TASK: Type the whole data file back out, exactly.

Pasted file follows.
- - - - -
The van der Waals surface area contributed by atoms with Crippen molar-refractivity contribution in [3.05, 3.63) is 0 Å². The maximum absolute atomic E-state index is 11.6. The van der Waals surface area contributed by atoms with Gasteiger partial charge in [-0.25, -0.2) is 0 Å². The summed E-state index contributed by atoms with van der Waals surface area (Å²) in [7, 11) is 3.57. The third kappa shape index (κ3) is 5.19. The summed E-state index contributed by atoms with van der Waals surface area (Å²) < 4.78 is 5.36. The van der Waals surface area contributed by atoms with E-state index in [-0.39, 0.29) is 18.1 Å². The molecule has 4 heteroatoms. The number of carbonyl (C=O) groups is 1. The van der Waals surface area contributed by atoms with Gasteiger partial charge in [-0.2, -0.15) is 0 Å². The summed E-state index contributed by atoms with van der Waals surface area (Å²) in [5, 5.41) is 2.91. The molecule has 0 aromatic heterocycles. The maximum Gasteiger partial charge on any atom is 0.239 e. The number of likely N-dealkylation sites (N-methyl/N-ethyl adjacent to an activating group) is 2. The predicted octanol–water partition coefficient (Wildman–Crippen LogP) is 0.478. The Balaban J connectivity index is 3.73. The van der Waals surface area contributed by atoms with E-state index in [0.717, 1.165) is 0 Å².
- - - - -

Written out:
The van der Waals surface area contributed by atoms with Crippen molar-refractivity contribution in [3.05, 3.63) is 0 Å². The maximum absolute atomic E-state index is 11.6. The van der Waals surface area contributed by atoms with Gasteiger partial charge in [-0.25, -0.2) is 0 Å². The summed E-state index contributed by atoms with van der Waals surface area (Å²) in [7, 11) is 3.57. The third kappa shape index (κ3) is 5.19. The summed E-state index contributed by atoms with van der Waals surface area (Å²) < 4.78 is 5.36. The van der Waals surface area contributed by atoms with E-state index in [-0.39, 0.29) is 18.1 Å². The molecule has 4 heteroatoms. The number of carbonyl (C=O) groups is 1. The van der Waals surface area contributed by atoms with Gasteiger partial charge in [-0.2, -0.15) is 0 Å². The summed E-state index contributed by atoms with van der Waals surface area (Å²) in [5, 5.41) is 2.91. The molecule has 0 aromatic heterocycles. The maximum Gasteiger partial charge on any atom is 0.239 e. The number of likely N-dealkylation sites (N-methyl/N-ethyl adjacent to an activating group) is 2. The predicted octanol–water partition coefficient (Wildman–Crippen LogP) is 0.478. The Balaban J connectivity index is 3.73. The van der Waals surface area contributed by atoms with E-state index in [0.717, 1.165) is 0 Å².